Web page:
Interesting, and quite different from "Memoirs of a Geisha". No happy endings here. The story of a geisha who was dirt poor and not in the glamorous life of the aforementioned novel. This is a true autobiography. Gritty, informative, sad.
Not just a good book, but an important one.
Sayo Masuda's memoir gives an unembellished, unromanticized view of what it was really like to live and work as a geisha. It's a story of extreme poverty and oppression, but her resilience, spirit and humor shine through. It feels to me as though translator Rowley truly captured her authentic voice - the tale seems honest and sincere. The author never flinches from telling the bad along with the good, and the result is a story which truly shows the universality of humanity at our best and worst, regardless of time period or culture.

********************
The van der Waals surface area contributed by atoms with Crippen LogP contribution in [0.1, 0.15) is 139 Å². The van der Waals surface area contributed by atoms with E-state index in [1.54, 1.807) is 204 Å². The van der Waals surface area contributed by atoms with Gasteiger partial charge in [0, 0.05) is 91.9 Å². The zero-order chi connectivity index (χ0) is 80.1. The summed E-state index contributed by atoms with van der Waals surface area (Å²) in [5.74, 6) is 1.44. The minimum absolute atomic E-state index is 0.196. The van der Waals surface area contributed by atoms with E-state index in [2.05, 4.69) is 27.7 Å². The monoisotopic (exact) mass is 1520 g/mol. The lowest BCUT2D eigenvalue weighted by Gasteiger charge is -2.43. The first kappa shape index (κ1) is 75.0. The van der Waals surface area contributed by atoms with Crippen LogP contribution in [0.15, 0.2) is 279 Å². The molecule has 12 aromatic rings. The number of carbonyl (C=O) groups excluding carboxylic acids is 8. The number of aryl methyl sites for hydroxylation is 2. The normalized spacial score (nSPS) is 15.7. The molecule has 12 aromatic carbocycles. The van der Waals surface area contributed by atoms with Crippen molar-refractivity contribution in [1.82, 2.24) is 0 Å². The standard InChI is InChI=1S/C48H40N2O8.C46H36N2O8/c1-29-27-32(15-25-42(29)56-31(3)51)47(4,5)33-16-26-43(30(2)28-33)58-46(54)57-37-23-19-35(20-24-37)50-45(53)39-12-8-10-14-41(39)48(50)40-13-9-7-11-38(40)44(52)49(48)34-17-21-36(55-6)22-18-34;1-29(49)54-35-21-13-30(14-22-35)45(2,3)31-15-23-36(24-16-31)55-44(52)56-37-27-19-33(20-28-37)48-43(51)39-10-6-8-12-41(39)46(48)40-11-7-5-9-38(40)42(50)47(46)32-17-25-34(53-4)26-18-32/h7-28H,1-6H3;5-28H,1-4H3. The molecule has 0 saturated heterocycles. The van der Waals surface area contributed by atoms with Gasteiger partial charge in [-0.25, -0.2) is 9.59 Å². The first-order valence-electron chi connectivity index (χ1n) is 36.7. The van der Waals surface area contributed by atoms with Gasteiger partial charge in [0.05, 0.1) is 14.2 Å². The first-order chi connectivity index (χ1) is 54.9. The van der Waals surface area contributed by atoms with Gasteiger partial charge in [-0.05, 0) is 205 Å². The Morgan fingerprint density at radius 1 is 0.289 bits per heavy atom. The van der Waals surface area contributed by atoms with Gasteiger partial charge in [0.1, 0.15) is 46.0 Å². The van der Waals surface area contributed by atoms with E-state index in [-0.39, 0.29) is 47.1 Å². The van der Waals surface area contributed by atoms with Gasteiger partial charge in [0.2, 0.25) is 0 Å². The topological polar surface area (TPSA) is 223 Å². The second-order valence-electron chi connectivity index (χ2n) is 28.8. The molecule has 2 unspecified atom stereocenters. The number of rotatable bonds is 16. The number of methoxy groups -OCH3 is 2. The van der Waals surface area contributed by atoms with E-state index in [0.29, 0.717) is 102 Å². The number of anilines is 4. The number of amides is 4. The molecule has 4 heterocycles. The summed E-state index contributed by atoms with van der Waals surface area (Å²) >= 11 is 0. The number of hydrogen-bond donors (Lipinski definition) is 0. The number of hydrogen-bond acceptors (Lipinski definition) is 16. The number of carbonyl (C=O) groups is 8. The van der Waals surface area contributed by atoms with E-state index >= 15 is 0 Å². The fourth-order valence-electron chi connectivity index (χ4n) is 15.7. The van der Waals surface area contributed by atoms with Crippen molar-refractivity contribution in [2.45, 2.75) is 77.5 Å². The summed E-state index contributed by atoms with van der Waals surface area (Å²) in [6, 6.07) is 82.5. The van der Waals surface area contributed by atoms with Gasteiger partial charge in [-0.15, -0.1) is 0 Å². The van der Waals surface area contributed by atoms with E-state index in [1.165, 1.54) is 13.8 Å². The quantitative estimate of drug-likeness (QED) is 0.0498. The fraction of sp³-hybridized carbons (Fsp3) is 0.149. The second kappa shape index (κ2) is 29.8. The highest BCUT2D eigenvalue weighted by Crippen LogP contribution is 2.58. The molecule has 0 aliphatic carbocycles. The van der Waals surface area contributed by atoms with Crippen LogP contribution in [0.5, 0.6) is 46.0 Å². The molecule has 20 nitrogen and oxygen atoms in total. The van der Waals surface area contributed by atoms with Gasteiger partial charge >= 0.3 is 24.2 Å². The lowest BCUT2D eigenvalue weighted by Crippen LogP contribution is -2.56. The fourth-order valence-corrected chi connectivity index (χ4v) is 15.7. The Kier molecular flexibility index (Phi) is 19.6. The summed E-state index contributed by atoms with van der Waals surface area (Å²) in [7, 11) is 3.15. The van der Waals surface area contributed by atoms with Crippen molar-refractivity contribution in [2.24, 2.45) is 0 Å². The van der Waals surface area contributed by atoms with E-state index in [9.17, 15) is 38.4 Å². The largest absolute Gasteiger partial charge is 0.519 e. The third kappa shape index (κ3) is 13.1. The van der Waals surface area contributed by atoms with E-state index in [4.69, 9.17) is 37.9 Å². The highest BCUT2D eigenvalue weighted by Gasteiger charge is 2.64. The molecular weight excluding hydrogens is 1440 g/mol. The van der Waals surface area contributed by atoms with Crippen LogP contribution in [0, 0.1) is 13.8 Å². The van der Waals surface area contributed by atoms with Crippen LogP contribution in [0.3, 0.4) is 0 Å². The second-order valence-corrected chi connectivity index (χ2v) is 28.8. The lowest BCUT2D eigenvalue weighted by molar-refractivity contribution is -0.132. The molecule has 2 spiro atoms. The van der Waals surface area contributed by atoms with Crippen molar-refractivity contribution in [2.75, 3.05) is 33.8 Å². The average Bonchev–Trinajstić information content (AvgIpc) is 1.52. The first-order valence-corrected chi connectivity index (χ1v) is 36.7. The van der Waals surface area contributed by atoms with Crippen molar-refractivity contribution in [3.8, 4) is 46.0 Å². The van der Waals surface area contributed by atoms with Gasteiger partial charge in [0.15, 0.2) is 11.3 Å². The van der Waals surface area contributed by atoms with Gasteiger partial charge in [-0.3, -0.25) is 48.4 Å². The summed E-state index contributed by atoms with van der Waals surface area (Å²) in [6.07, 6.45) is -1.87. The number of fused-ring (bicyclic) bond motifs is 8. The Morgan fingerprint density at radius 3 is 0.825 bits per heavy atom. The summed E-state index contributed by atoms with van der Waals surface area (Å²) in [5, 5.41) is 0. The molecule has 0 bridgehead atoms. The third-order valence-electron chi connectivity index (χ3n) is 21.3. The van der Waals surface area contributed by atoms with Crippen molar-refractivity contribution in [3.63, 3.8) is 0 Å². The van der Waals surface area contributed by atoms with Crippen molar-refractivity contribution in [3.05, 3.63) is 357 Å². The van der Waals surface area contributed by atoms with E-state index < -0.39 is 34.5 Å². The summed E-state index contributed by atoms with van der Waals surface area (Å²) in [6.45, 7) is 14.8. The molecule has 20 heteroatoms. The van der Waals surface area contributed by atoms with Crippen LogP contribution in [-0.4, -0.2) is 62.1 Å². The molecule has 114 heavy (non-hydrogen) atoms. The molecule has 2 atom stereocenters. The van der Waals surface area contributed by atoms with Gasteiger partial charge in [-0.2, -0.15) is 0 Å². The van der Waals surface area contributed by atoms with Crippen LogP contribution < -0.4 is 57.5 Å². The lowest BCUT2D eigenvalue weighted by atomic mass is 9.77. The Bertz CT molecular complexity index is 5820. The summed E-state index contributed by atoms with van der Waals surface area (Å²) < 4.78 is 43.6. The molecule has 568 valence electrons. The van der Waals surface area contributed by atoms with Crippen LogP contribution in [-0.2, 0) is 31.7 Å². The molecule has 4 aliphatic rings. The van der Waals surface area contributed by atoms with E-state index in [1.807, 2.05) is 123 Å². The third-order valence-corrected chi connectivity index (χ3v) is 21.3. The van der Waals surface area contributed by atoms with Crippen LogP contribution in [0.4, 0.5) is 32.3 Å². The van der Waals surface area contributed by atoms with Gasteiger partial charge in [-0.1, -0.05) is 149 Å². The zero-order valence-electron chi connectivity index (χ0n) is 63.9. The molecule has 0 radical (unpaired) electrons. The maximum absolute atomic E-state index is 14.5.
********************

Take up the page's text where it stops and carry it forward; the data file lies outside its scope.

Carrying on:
I really enjoyed this book. I purchased it after reading Memoirs of a Geisha. This is a true story, and a little heartbreaking.